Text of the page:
Dubai: India will continue to be the preferred location for the global knowledge process outsourcing (KPO) industry which is projected to be worth anywhere between $10 billion and $17 billion by the year 2010, a consultancy firm's new report has said.In hot pursuit of India are countries like Vietnam, Malaysia, China and Mexico as organizations will look for alternative locations for additional delivery centres, both from a customer and service provider perspective, consultancy agency KPMG said here Wednesday in its new report.
The financial services sector will account for a major proportion of the KPO industry and its worth will be in excess of $5 billion by 2010. "Just a few years ago, talk of KPO seemed far-fetched, especially as businesses were still struggling to come to terms with what the earlier forms of outsourcing could do for them," Edge Zarrella, KPMG's global partner-in-charge for IT advisory, KPMG, said in a statement. "Our study looks at the financial services KPO space which is driving the KPO evolution. Along the way we aim to show that KPO is a business phenomenon in its own right, not merely an elaboration of business process outsourcing," he said. According to the report, most global banks and insurers are expected to adopt KPO after the global financial services industry, being at the forefront of each of the three waves of outsourcing moving from information technology outsourcing (ITO) to business process outsourcing (BPO) and now to KPO.
It said a significant shift is expected in the boundaries between 'outsourceable' and 'non-outsourceable' activities.
"KPO may still only represent a small percentage of the total outsourcing market but, with the financial sector demonstrating just what it can be used for, I think that all of these numbers are set to increase significantly," Zarrella said.Within the financial sector, KPO has already been used to handle, among other things, credit scoring, loss protection calculations and fraud analytics. The report cited several factors for driving the financial services' KPO phenomenon.Among these are the existing capabilities of ITO and BPO captives and third-party vendors to handle outsourced work and the availability of high quality and often certified talent in offshore locations.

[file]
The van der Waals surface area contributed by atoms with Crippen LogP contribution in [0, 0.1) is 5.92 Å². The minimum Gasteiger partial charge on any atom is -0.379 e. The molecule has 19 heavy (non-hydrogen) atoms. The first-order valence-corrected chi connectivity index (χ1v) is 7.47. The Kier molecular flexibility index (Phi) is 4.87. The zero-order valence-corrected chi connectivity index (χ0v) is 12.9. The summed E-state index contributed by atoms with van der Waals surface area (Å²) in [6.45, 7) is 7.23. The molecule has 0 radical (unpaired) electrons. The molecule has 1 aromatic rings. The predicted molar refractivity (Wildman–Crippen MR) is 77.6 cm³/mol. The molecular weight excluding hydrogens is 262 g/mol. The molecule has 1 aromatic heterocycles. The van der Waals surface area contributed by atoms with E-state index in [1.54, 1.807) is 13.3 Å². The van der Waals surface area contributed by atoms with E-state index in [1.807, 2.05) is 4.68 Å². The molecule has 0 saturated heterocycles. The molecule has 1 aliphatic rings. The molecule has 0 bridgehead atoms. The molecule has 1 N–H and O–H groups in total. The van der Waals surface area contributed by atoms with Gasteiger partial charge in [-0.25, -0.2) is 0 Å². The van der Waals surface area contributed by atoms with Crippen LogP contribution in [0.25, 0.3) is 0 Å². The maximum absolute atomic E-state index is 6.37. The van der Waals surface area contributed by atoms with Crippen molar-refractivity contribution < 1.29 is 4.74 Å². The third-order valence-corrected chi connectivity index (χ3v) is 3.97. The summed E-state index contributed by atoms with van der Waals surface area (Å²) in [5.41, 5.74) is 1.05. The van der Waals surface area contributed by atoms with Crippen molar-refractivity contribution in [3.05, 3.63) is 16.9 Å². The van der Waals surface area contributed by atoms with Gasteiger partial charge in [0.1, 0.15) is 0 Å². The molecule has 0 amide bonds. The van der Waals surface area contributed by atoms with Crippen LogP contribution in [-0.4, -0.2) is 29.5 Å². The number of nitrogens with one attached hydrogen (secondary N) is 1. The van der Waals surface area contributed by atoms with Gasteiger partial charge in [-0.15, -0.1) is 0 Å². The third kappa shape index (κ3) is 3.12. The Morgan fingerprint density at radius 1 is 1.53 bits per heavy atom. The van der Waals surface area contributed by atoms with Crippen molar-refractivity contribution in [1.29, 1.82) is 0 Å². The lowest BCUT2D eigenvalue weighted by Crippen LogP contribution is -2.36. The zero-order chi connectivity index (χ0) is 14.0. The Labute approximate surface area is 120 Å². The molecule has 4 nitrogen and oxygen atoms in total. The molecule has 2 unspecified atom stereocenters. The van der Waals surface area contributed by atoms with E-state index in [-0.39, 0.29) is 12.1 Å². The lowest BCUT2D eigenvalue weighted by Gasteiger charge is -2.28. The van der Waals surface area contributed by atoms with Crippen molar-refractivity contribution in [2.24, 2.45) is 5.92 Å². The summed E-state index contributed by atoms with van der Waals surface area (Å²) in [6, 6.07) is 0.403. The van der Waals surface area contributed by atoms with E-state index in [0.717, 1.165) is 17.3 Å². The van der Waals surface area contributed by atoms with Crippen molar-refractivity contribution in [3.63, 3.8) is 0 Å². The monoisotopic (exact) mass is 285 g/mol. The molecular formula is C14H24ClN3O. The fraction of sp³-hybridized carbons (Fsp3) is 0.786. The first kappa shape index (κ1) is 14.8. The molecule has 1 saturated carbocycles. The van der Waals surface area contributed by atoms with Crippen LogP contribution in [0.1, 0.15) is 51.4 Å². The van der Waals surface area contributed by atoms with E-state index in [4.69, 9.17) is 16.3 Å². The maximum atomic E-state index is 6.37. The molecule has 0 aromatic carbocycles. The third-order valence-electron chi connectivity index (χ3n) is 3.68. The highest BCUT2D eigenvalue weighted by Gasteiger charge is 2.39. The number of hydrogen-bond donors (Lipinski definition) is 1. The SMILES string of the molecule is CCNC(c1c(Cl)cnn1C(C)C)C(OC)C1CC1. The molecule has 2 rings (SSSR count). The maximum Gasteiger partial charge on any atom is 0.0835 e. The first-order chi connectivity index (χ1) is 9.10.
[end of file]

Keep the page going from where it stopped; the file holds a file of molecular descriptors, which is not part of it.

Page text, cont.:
Other factors are the moves by organizations to extend sourcing strategies beyond traditional comfort zones and global recognition of standards, qualifications, skills and experience required to perform analytical functions.
The continuing push towards global sourcing by many banking and insurance organizations, in the march for greater efficiency and improved economies of scale as well as access to capabilities and improved remote project management capabilities, owing to an increased sophistication in telecommunications and other enabling technologies will also push the financial services to make increasing use of KPO, according to the KPMG report.Among the key challenges that can emerge in the KPO industry are: maintaining higher quality standards; investment in KPO infrastructure; lack of talent pool; requirement of higher level of control; confidentiality and enhanced risk management; a declining dollar; and compliance and regulatory pressures. However, the report stated that the KPO phenomenon would have far-reaching consequences for the global financial services' industry over the next three years. "Offshoring strategies are expected to embrace new locations... (and) most global banks and insurers are expected to adopt KPO strategies," the report said.
According to KPMG, 'boutique' providers should leverage KPO to create new services and offerings.
"More rigorous regulatory and compliance control will likely be demanded, as KPO providers deliver more complex services," it said.